The Deimos oil and gas field is located in Canyon Blocks 762 and 806 in the Gulf of Mexico. Image courtesy of SEPCO.
The Deimos field was developed in two phases.
The Mars Platform was wrecked by hurricane Katrina in 2005, but was redeveloped and brought back into production in May 2006. Image courtesy of SEPCO.

The 3,000ft-deep Deimos offshore field is located in the Mississippi Canyon Blocks 762 and 806, adjacent to the Mars production unit in the Gulf of Mexico.

Shell Exploration and Production Company (SEPCO) is operating the field with a 71.5% working interest, while British Petroleum holds the remaining 28.5% interest in the field.

The field is tied back to the subsea production facilities of Mars, and has been producing since June 2007.

Development of SEPCO and BP’s Deimos offshore field

"Shell Exploration and Production Company (SEPCO) is operating the field with a 71.5% working interest."

The Deimos prospect was spud in June 2002 by Transocean’s Deepwater Nautilus semi-submersible. It was discovered in September 2002 when SEPCO encountered with 248 true vertical net feet oil in multiple sands of the exploratory section and 287ft oil in the known producing field pays.

The field was developed in two phases. The objective behind the phased development is to realise short-term production while gathering information on future developments to mature the Deimos prospect in an efficient timeframe.

Phase one operates at a peak capacity of 30,000 barrels of oil a day (bopd). It consists of a three-well subsea system tied back to the existing Mars tension leg platform (TLP), which has been operating since 1996.

Based on the positive results of the phase one appraisal data and production, SEPCO commenced the phase two development in April 2011.

Phase two is integrated with the ongoing development of Mars B project which involved construction of a second TLP, known as Olympus, to support the processing of oil drawn from eight Mississippi Canyon Blocks, including the Deimos deposit.

Mars B was approved for development in September 2010 and became operational in February 2014.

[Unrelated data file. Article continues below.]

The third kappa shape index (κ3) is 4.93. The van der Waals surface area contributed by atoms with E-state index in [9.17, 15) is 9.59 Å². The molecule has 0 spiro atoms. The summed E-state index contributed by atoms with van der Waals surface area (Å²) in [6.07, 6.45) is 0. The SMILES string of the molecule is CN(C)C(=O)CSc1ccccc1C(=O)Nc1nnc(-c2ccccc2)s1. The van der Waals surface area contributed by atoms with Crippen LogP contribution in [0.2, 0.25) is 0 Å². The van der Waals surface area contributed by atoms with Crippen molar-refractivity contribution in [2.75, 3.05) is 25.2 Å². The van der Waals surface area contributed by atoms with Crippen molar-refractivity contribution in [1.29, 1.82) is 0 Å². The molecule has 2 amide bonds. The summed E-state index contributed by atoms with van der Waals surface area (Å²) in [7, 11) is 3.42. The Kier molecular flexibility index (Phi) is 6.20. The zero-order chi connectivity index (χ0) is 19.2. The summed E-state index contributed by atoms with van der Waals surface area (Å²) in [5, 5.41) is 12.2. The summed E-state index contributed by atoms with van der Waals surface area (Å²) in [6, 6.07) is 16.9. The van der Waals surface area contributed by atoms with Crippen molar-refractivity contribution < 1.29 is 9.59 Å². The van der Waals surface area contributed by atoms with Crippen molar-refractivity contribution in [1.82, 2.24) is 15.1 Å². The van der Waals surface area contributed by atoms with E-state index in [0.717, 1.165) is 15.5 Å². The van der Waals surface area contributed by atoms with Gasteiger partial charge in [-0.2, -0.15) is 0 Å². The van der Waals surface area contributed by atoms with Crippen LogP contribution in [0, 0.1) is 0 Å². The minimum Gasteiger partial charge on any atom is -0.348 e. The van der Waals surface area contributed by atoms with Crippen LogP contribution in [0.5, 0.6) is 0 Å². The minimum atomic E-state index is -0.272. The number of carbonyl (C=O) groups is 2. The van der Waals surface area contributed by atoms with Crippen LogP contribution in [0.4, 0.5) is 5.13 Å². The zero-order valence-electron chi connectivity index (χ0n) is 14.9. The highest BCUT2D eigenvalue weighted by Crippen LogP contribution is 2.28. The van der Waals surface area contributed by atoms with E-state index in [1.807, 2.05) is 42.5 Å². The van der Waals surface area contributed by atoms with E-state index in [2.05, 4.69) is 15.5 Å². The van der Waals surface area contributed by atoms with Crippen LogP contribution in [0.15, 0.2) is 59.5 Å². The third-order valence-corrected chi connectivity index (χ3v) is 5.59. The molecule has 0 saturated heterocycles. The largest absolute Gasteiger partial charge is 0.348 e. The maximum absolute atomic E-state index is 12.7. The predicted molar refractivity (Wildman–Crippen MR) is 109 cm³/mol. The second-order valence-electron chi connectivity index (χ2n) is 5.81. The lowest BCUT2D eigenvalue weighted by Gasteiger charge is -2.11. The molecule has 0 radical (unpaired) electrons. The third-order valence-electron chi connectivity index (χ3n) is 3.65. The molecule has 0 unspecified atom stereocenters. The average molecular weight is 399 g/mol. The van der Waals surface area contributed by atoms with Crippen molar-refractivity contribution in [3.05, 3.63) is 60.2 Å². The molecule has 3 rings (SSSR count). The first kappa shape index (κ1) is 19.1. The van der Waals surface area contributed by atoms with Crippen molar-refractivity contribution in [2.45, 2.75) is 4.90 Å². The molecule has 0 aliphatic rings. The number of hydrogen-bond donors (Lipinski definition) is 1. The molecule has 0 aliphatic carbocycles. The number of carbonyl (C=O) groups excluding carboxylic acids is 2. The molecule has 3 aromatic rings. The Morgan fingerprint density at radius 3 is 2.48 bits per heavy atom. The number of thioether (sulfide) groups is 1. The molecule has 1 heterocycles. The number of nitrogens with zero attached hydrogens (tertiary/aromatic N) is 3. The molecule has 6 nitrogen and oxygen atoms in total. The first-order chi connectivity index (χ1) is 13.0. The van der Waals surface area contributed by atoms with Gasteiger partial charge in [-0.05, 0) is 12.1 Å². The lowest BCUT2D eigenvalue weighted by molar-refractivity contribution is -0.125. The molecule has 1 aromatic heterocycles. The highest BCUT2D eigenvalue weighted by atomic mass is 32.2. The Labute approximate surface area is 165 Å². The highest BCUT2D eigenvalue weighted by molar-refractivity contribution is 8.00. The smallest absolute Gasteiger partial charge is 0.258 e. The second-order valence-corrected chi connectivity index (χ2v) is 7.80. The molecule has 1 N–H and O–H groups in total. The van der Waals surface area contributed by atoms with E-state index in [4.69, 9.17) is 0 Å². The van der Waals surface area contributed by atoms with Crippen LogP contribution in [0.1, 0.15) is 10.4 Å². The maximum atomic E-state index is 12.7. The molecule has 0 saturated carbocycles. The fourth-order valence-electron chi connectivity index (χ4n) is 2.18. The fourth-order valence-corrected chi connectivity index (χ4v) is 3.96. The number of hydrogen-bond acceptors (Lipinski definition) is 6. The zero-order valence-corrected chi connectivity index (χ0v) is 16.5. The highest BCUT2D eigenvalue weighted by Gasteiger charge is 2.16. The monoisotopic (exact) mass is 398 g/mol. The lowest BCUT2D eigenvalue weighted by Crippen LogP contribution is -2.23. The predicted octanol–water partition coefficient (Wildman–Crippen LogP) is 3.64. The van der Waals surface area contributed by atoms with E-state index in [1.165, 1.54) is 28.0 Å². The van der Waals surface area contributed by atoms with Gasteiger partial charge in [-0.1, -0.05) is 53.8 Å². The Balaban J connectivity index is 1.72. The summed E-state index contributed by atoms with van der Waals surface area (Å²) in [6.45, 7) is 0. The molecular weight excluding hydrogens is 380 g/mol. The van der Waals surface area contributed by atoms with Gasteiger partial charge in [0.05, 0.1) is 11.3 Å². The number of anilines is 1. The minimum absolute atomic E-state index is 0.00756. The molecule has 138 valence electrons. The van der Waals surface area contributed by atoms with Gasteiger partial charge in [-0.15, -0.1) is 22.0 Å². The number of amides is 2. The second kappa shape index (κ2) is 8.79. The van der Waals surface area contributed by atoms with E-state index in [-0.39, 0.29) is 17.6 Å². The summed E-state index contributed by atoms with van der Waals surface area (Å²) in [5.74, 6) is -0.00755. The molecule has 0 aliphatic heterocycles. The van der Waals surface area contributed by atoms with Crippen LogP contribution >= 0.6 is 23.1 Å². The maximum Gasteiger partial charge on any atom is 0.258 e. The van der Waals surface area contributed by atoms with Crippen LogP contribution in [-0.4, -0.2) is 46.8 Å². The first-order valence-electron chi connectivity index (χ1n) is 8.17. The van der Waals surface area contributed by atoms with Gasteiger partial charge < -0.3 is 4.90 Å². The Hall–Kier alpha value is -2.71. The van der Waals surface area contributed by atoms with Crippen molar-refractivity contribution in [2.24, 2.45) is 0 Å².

Mars tension leg platform (TLP) details

Stationed in Block 807, the existing 3,250ft-tall Mars TLP weighs approximately 36,500t, and houses a separation, dehydration, treatment facilities; a control room; and an emergency response centre.

Oil from the Mars platform is transported to the Clovelly storage facility in Los Angeles via a 116m-long and 18/24in pipeline. The gas from the platform is carried to West Delta 143 via a 14in pipeline.

Olympus TLP development phase

The phase two development capitalised on the SEPCO’s proven concept of deep water TLPs. The Olympus TLP was designed to process 100,000bopd.

The Olympus TLP was installed at a depth of 3,000ft in Block 807 and is located 95 miles south of New Orleans, Louisiana. The platform has the largest tendons ever built to date, measuring 290ft-long and weighing 170,000lb. Four tendons are placed at each corner of the platform.

The TLP is equipped with marine instrumentation system (MIS), a computer-based system that enables the platform operators to acquire, display and record data relating to the vessel, marine and environment.

The export pipelines of the Olympus TLP are tied to the new upcoming platform C of the existing West Delta 143 hub.

Contractors involved with the Deimos offshore field development

The American Bureau of Shipping (ABS) was appointed as the certification verification agent (CVA). Their scope of work included verification of the Olympus TLP design and fabrication and installation of the hull, topsides, piles and tendons.

"The Deimos prospect was spud in June 2002 by Transocean’s Deepwater Nautilus semi-submersible."

Dril-Quip was awarded a $27m contract in October 2010 to supply drilling and production equipment, including the subsea well head equipment, production riser tieback connectors and drilling riser components.

The tendons fabrication contract was awarded in February 2011 to Frank Casing. The contract calls for fabrication of 184 individual tendon segments, as well as the qualification of welding procedures and fatigue testing.

BMT Scientific Marine Services provided the marine instrumentation system (MIS) to install the Olympus TLP.

Cortec supplied both single and double ball valves. The compact ball ranges between 2in and 10in, and the check valves have up to 15,000psi of pressure rating.